Japan's Resolution and Collection Corp. (RCC), the government agency set up in 2000 to rid the country's banking system of non-performing loans (NPLs), is scheduled to launch its second securitization of distressed assets in October. RCC has selected Mitsubishi Trust & Banking Corp. and Morgan Stanley to arrange the deal.
At this stage, little information has emerged about the transaction apart from the lead managers; expected timing and that it will be for Y100 billion ($834.4 million). The detail that most market participants want to know is whether the transaction will be publicly offered.
RCC disappointed many with its first securitization, arranged by Goldman Sachs in February, by placing the deal privately rather than through a large public issue, which could have set a benchmark for the market, accessed a broader range of investors and paved the way for more NPL backed transactions in the future.
"If the NPL securitization market is to develop, it's up to the RCC to value the assets properly and provide benchmark deals, but it's hard at this point in time to determine whether they are ready to do that," comments one Tokyo-based structured finance analyst. "It is not clear whether they plan to disclose information to a wider information with the second deal.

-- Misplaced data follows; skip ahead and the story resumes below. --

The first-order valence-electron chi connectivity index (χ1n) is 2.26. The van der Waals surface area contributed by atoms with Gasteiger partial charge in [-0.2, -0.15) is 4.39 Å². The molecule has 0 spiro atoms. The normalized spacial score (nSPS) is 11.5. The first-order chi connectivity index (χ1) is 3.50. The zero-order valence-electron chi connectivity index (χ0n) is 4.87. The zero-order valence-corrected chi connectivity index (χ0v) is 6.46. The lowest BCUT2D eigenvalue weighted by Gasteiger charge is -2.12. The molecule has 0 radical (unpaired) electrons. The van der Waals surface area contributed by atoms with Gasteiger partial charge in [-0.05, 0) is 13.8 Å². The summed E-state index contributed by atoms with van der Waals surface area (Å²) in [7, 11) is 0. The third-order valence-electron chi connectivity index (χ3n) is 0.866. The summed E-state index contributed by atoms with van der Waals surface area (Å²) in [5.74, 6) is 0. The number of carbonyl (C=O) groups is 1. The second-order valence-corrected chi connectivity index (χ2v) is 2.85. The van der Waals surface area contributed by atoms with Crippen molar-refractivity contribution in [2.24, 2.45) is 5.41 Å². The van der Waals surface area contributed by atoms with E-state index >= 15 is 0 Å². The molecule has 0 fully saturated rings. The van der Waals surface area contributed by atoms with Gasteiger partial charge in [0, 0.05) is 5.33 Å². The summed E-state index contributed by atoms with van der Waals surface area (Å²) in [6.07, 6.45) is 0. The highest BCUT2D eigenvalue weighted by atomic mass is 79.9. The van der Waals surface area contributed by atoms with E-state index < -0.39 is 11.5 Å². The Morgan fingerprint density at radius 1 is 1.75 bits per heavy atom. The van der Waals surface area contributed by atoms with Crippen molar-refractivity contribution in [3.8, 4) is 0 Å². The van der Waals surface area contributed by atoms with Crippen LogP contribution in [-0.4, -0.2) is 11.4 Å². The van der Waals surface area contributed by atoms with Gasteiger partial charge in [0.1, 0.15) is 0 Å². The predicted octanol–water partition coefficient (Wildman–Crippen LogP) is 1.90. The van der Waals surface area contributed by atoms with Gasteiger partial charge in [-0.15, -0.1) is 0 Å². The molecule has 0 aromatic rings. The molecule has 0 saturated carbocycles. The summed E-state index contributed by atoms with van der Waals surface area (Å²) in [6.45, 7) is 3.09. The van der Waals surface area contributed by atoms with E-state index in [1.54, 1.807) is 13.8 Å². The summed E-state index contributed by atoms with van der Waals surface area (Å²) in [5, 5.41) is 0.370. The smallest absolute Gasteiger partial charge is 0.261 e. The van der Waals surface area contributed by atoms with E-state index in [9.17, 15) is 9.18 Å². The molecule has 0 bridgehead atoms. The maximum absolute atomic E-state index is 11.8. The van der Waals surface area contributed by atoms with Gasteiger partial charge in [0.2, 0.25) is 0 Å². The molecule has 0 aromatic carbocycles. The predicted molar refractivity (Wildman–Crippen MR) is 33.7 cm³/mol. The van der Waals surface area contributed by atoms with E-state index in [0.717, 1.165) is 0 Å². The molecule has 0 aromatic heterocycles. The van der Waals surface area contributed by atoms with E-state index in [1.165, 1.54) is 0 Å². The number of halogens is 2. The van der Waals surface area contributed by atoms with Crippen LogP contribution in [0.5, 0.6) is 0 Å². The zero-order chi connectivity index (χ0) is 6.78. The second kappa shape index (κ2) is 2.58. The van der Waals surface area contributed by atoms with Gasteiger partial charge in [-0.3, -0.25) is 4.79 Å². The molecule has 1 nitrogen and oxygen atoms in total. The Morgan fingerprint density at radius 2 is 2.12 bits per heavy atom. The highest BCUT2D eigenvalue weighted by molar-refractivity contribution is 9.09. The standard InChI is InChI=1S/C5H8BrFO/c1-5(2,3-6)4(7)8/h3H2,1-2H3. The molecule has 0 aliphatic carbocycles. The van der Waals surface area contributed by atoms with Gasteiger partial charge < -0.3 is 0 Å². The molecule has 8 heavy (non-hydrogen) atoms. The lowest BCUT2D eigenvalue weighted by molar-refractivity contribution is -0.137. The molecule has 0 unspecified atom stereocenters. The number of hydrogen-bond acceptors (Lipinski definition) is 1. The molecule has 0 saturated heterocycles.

"There are plans [by the government] that will make it easier for RCC to compete with foreign houses in buying up NPLs," he adds. "Securitization is definitely an option available to the RCC to dispose of these assets, but I don't see steady growth in the NPL securitization market unless there is a change in the originators' willingness to make the deals public."
Perhaps the fact that Morgan Stanley has been brought on board offers a clue that the RCC will go the public route this time. The bank has carved something of a niche for itself in NPL securitization globally and has already issued two Japanese non-performing real estate transactions through the International Credit Recovery Japan special purpose vehicle.
Both deals û a Y21 billion offering in 1999 and Y31 billion deal in August 2000 û managed to secure triple-A ratings from Fitch, Moody's and S&P and attracted interest from US and European investors as well as Japanese buyers. If the RCC is to make real headway in resolving Japan's NPL situation û estimated to be $1.3 trillion by Ernst & Young û and uses securitization as a major part of its strategy, access to global investors might make its task a little easier.